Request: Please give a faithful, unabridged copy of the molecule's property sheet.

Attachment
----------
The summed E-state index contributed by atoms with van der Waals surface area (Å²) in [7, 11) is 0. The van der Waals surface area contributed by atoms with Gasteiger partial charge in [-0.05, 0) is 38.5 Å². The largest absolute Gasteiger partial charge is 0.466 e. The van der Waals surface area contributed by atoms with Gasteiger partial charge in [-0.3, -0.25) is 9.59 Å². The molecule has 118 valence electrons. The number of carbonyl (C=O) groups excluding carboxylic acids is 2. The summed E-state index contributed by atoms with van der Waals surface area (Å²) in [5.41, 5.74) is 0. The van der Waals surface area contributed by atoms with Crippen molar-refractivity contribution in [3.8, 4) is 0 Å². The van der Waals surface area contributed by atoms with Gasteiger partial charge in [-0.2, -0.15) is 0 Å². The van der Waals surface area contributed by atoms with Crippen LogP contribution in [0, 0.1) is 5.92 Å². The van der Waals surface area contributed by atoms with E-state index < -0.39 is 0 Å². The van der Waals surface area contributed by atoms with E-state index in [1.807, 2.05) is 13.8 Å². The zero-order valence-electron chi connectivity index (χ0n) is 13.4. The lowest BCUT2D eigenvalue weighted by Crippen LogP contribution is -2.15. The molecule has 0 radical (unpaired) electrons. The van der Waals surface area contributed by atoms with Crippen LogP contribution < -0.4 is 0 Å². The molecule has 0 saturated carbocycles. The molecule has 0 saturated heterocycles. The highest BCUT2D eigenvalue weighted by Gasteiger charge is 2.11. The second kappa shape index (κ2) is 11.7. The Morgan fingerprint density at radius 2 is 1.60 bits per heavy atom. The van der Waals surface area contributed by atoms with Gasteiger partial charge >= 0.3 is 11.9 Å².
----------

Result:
The summed E-state index contributed by atoms with van der Waals surface area (Å²) in [7, 11) is 0. The van der Waals surface area contributed by atoms with Gasteiger partial charge in [-0.05, 0) is 38.5 Å². The largest absolute Gasteiger partial charge is 0.466 e. The van der Waals surface area contributed by atoms with Gasteiger partial charge in [-0.3, -0.25) is 9.59 Å². The molecule has 118 valence electrons. The number of carbonyl (C=O) groups excluding carboxylic acids is 2. The summed E-state index contributed by atoms with van der Waals surface area (Å²) in [5.41, 5.74) is 0. The van der Waals surface area contributed by atoms with Crippen molar-refractivity contribution in [3.8, 4) is 0 Å². The van der Waals surface area contributed by atoms with Gasteiger partial charge in [-0.2, -0.15) is 0 Å². The van der Waals surface area contributed by atoms with Crippen LogP contribution in [0, 0.1) is 5.92 Å². The van der Waals surface area contributed by atoms with E-state index < -0.39 is 0 Å². The van der Waals surface area contributed by atoms with E-state index in [1.807, 2.05) is 13.8 Å². The zero-order valence-electron chi connectivity index (χ0n) is 13.4. The lowest BCUT2D eigenvalue weighted by Crippen LogP contribution is -2.15. The molecule has 0 radical (unpaired) electrons. The van der Waals surface area contributed by atoms with Crippen LogP contribution < -0.4 is 0 Å². The molecule has 0 saturated carbocycles. The molecule has 0 saturated heterocycles. The highest BCUT2D eigenvalue weighted by Gasteiger charge is 2.11. The second kappa shape index (κ2) is 11.7. The Morgan fingerprint density at radius 2 is 1.60 bits per heavy atom. The van der Waals surface area contributed by atoms with Gasteiger partial charge >= 0.3 is 11.9 Å².